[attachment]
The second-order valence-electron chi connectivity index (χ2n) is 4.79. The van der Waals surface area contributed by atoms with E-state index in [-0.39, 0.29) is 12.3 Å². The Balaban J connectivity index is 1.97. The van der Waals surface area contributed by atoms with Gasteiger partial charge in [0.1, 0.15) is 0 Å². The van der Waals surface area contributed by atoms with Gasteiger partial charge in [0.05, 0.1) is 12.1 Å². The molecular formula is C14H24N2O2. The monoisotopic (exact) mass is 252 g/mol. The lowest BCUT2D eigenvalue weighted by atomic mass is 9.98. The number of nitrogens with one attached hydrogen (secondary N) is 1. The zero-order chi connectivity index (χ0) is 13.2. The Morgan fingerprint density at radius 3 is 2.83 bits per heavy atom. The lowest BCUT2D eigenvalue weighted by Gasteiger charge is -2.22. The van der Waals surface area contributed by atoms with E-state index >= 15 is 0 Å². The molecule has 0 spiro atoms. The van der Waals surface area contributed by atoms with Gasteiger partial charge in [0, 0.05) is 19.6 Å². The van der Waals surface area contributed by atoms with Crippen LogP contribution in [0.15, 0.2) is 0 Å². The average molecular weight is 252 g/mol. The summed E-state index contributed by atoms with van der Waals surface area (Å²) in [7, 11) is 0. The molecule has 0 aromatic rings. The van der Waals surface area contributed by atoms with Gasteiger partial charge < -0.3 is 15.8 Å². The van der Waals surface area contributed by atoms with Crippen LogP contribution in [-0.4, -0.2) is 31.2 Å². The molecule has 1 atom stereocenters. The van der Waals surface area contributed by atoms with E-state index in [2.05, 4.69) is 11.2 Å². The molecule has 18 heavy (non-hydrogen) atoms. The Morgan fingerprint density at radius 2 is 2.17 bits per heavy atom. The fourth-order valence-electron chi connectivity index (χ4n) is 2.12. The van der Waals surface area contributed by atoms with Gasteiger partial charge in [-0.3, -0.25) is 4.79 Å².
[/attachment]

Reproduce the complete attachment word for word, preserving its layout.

The second-order valence-electron chi connectivity index (χ2n) is 4.79. The van der Waals surface area contributed by atoms with E-state index in [-0.39, 0.29) is 12.3 Å². The Balaban J connectivity index is 1.97. The van der Waals surface area contributed by atoms with Gasteiger partial charge in [0.1, 0.15) is 0 Å². The van der Waals surface area contributed by atoms with Gasteiger partial charge in [0.05, 0.1) is 12.1 Å². The molecular formula is C14H24N2O2. The monoisotopic (exact) mass is 252 g/mol. The lowest BCUT2D eigenvalue weighted by atomic mass is 9.98. The number of nitrogens with one attached hydrogen (secondary N) is 1. The zero-order chi connectivity index (χ0) is 13.2. The Morgan fingerprint density at radius 3 is 2.83 bits per heavy atom. The lowest BCUT2D eigenvalue weighted by Gasteiger charge is -2.22. The van der Waals surface area contributed by atoms with E-state index >= 15 is 0 Å². The molecule has 0 spiro atoms. The van der Waals surface area contributed by atoms with Gasteiger partial charge in [0, 0.05) is 19.6 Å². The van der Waals surface area contributed by atoms with Crippen LogP contribution in [0.15, 0.2) is 0 Å². The average molecular weight is 252 g/mol. The summed E-state index contributed by atoms with van der Waals surface area (Å²) in [7, 11) is 0. The molecule has 0 aromatic rings. The van der Waals surface area contributed by atoms with Gasteiger partial charge < -0.3 is 15.8 Å². The van der Waals surface area contributed by atoms with Crippen LogP contribution in [-0.4, -0.2) is 31.2 Å². The molecule has 1 atom stereocenters. The van der Waals surface area contributed by atoms with E-state index in [2.05, 4.69) is 11.2 Å². The molecule has 18 heavy (non-hydrogen) atoms. The Morgan fingerprint density at radius 2 is 2.17 bits per heavy atom. The fourth-order valence-electron chi connectivity index (χ4n) is 2.12. The van der Waals surface area contributed by atoms with Gasteiger partial charge in [-0.3, -0.25) is 4.79 Å².